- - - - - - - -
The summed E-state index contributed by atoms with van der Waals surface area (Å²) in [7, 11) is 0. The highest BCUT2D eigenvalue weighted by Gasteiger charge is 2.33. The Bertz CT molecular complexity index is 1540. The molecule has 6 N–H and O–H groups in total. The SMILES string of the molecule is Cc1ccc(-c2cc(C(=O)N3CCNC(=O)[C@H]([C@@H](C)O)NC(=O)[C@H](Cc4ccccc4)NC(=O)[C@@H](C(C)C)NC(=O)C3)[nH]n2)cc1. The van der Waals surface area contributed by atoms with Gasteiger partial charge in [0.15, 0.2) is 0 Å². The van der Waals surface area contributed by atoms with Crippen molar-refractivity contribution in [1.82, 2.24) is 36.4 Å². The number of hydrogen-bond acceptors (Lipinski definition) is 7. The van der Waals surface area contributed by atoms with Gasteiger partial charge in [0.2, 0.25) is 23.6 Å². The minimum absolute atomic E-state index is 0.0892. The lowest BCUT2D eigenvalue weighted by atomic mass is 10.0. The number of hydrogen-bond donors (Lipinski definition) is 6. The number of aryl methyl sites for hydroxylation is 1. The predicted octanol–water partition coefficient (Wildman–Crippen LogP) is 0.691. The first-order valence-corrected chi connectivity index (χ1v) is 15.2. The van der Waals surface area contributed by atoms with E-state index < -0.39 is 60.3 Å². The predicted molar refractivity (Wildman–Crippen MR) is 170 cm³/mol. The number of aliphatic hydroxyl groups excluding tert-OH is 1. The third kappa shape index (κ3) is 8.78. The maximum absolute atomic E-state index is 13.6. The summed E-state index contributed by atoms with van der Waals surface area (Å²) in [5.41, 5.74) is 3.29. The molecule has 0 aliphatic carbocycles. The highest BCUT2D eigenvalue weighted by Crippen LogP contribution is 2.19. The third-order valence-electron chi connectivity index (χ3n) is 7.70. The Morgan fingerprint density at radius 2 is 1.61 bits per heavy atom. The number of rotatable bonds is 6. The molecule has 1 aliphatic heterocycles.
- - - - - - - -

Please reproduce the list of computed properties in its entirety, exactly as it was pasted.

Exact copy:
The summed E-state index contributed by atoms with van der Waals surface area (Å²) in [7, 11) is 0. The highest BCUT2D eigenvalue weighted by Gasteiger charge is 2.33. The Bertz CT molecular complexity index is 1540. The molecule has 6 N–H and O–H groups in total. The SMILES string of the molecule is Cc1ccc(-c2cc(C(=O)N3CCNC(=O)[C@H]([C@@H](C)O)NC(=O)[C@H](Cc4ccccc4)NC(=O)[C@@H](C(C)C)NC(=O)C3)[nH]n2)cc1. The van der Waals surface area contributed by atoms with Gasteiger partial charge in [0.15, 0.2) is 0 Å². The van der Waals surface area contributed by atoms with Crippen molar-refractivity contribution in [1.82, 2.24) is 36.4 Å². The number of hydrogen-bond acceptors (Lipinski definition) is 7. The van der Waals surface area contributed by atoms with Gasteiger partial charge in [0.2, 0.25) is 23.6 Å². The minimum absolute atomic E-state index is 0.0892. The lowest BCUT2D eigenvalue weighted by atomic mass is 10.0. The number of hydrogen-bond donors (Lipinski definition) is 6. The number of aryl methyl sites for hydroxylation is 1. The predicted octanol–water partition coefficient (Wildman–Crippen LogP) is 0.691. The first-order valence-corrected chi connectivity index (χ1v) is 15.2. The van der Waals surface area contributed by atoms with E-state index < -0.39 is 60.3 Å². The predicted molar refractivity (Wildman–Crippen MR) is 170 cm³/mol. The number of aliphatic hydroxyl groups excluding tert-OH is 1. The third kappa shape index (κ3) is 8.78. The maximum absolute atomic E-state index is 13.6. The summed E-state index contributed by atoms with van der Waals surface area (Å²) in [5.41, 5.74) is 3.29. The molecule has 0 aliphatic carbocycles. The highest BCUT2D eigenvalue weighted by Crippen LogP contribution is 2.19. The third-order valence-electron chi connectivity index (χ3n) is 7.70. The Morgan fingerprint density at radius 2 is 1.61 bits per heavy atom. The number of rotatable bonds is 6. The molecule has 1 aliphatic heterocycles.